Drive the car as it’s meant to be driven and you’ll find little to complain – which is scarcely something you could say about the old car. The steering is good, the brakes adequate with good initial bite. Unlike the old car, this Camry feels light on its feet, like a flyweight Sugar Ray eager to change direction at a moment’s notice. Go closer to the limit and understeer waves a flag quite early, although I’m told that oversteer – in a Camry! – is very, er, possible if you somehow manage to work the foot-mounted parkbrake apparently. Ahem.
The tyres are the same cheap Yoko Decibel E70s that have been standard issue for years now. They’re kind of a worst-of-all-worlds compromise: not especially grippy, quiet or cheap to replace. Change them at the first hint of a wear bar to a good set of Michelins, which are only slightly dearer, but deliver much better grip
What you can’t blame the Yokos for is the strangely firm ride. The old car was softer than a baby’s bottom and wallowed like an unhappy walrus on the highway, dips and bends dealing out compression too challenging for the soggy suspension. This car is far superior, holding the road with authority, but the tradeoff is a slight grittiness to the ride on less-than-perfect surfaces. I can live with it and most people would be overjoyed compared to the old car, but it just goes to show you that the Japanese haven’t quite mastered this whole suspension thing on the level of the Germans yet.
Most of us will experience the Camry from the passenger seat, and that’s exactly what I’m doing today, letting my dad chauffeur me around town.
Legroom has been improved considerably, not that the old car was really suffering in that regard. My major complaint about the old car was the lack of under-thigh support which is kinda of an issue the closer you get to six feet in height. The seat doesn’t actually feel higher, just better supported. Claustrophobia isn’t an issue, though; the low beltline helps rear visibility no end. Shame about that armrest; look how it just flops onto the seat in a kinda pathetic fashion, without any kind of stop. Wouldn’t have that in a Golf – but then you really aren’t paying Golf money, are you?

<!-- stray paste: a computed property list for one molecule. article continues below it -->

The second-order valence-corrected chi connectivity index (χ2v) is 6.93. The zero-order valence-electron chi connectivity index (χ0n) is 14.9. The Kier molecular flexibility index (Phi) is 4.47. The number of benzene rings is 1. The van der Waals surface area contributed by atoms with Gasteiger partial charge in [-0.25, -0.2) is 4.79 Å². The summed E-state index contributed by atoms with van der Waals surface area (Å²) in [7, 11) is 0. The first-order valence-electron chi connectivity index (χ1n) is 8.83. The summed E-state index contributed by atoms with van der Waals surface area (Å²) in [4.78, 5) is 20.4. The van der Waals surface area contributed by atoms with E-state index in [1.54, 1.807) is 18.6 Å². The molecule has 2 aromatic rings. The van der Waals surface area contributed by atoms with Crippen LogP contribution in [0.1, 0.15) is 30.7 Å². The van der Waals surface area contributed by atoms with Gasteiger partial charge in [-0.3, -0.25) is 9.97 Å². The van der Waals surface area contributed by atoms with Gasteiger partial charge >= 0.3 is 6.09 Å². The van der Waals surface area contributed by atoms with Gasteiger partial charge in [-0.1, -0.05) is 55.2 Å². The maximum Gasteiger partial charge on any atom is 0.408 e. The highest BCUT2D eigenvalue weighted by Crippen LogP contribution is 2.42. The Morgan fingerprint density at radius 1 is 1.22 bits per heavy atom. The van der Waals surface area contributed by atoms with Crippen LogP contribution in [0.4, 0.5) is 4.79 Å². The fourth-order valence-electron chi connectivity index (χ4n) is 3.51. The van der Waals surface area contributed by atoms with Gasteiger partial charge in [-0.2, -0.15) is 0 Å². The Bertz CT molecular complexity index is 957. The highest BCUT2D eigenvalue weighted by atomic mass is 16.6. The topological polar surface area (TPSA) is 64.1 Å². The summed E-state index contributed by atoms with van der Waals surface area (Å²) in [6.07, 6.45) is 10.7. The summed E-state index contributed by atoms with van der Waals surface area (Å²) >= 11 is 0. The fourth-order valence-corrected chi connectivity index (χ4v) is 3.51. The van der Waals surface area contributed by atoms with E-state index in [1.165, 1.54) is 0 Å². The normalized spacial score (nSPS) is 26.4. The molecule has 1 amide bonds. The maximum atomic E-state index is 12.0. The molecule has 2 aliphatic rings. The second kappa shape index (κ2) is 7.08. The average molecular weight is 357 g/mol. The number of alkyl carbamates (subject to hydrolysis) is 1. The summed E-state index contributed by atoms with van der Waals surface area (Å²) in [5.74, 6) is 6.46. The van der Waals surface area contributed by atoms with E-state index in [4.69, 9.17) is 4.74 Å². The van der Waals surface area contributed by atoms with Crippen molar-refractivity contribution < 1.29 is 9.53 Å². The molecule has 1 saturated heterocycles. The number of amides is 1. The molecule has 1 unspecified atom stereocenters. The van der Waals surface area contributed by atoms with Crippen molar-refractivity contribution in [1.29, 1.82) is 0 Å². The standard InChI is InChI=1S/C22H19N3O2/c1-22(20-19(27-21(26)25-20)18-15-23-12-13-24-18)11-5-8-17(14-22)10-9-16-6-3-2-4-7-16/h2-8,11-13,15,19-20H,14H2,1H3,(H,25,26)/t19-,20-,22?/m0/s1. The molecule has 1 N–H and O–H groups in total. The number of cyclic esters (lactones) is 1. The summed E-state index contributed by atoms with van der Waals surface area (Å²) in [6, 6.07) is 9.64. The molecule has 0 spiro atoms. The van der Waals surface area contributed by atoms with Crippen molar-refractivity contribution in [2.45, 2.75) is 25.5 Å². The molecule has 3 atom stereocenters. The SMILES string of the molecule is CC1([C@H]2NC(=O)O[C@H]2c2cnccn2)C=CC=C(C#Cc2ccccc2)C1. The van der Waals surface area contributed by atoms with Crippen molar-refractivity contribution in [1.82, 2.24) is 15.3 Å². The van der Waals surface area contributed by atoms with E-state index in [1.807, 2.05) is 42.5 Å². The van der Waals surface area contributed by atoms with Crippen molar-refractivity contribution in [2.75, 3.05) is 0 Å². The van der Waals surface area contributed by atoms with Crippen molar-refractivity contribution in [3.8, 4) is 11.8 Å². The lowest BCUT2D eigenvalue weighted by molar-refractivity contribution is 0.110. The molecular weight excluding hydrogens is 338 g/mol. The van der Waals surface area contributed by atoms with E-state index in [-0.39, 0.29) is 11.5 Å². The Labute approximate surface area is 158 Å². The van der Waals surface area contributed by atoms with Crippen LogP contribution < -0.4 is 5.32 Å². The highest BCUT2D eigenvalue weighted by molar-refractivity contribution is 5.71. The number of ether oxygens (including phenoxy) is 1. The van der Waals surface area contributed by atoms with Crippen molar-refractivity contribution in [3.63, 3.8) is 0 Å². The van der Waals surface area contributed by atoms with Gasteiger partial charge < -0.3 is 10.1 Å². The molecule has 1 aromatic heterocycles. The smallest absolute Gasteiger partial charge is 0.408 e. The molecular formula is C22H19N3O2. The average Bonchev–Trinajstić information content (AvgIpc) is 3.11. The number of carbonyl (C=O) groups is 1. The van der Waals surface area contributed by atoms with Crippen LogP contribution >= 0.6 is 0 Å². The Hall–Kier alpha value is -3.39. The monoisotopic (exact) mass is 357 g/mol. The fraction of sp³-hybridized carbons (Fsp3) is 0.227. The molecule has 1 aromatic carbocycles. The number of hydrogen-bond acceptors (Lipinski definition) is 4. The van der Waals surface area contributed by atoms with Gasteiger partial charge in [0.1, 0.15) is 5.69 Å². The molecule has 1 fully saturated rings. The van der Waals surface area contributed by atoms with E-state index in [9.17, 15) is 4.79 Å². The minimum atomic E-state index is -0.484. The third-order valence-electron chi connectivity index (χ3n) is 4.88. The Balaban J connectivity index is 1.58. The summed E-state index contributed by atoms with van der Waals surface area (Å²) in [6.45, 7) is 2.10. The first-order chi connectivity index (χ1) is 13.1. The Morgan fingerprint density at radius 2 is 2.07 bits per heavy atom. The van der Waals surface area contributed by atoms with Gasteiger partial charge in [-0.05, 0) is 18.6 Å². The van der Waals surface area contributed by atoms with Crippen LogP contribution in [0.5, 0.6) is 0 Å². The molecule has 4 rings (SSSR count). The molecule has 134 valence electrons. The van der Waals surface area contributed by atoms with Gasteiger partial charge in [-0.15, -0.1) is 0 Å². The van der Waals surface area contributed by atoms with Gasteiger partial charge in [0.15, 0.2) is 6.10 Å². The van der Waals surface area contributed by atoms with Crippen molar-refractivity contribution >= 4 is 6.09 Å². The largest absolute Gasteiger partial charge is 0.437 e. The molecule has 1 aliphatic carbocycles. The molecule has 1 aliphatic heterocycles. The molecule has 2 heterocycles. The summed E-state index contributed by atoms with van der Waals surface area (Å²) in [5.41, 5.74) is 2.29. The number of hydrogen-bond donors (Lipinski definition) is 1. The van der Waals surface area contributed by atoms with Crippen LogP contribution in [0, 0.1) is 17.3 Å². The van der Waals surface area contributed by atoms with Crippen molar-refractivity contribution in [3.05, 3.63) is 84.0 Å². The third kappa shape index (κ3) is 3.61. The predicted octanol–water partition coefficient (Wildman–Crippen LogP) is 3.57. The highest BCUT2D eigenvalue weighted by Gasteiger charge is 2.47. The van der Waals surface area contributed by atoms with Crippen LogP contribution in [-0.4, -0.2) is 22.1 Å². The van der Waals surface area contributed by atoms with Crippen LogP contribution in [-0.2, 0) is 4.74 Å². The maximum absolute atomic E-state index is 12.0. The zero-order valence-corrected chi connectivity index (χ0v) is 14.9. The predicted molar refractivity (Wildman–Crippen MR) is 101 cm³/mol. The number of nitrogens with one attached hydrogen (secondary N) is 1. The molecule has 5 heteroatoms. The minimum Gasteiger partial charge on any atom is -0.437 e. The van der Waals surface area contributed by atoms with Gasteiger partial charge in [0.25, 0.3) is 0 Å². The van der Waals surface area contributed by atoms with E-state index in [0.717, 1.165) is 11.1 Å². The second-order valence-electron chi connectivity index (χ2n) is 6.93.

A note about the seats – as usual they’re coated in some sort of mouse fur material. Having said that, I can personally attest that they stand up well to abuse, almost as a good as a leather seat if not quite as wipe-able in the event of a disaster. The driver’s seat is much improved, but still not perfect – after five or six hours at the wheel, you’ll want a stretch. Not so the rear bench, which is remarkably supple. Perhaps slouching helps.
On the Fifth Day, MME rested.
Has it been nearly a week already? Time flies with the Camry.
I can’t say it’s been the most memorable week of my life, but the Camry’s not really supposed to be that sort of car. What it does so very well is disappear so invisibly into the fabric of your life, gently supporting your day-to-day activities yet never calling attention to itself like some petulant exotic.
It’s just so…painless. Drop some 10k synthetic oil under the hood and you won’t even see the service centre that often. Frankly, you won’t be seeing that many petrol stations either. After 500km, there’s still a quarter tank of gas left. For a ‘big-block’ four cylinder motor, this thing sips fuel like an infant.
The improvements Toyota have made have been surprisingly subtle, and mostly to the drive experience; ironically the thing that most Camry drivers might care least about. The exterior I’m not so crazy about. Toyota could and should have done more to differentiate this design from the old car which wasn’t particularly long in the tooth to begin. Those aggressive headlamps and beaky front fascias look great in the right colour, but in grey? Even a week afterwards, I really struggled to pick it out in the mall carpark.
I changed my mind about those wheels actually. Yes 17s are small, but can you imagine how much worse the ride would be if you upsized them even further? On the subject of other things that I flip flopped on; the steering wheel is not perfect, but once you break your knuckles and thumbs, you find the volume unmistakably apparent. Note that I said, ‘unmistakably’ and not ‘unbelievably’ easy.
Is it time to go already?
I’m secretly kind of sad to see the big girl go. The Camry’s never a car you’ll get emotionally attached to, but it is endearing in a faithful kind of way, always there for you to get you where you need to, never complaining. Despite what the marketing might imply, it’s no sportscar in the bends, but it does drive smaller than the size suggests. On the pointless grand sliding scale of midsize handling, I’d now place this just below the Mazda 6, but above the rest of the pack such as the Accord or the Sonata.
The real question is of course, would you buy one? This is now the most competitive end of the market. In the past, if you said you were buying a Camry, I’d automatically have assumed that resale value was the only thing you cared about. The 2012 Camry is however a much better affair, finally deserving the sales success that it’s undoubtedly going to have – and no longer worthy of scorn.
But just remember little Camry, the world’s drawn a big fat target on your back. I reckon you should watch those Germans quite carefully….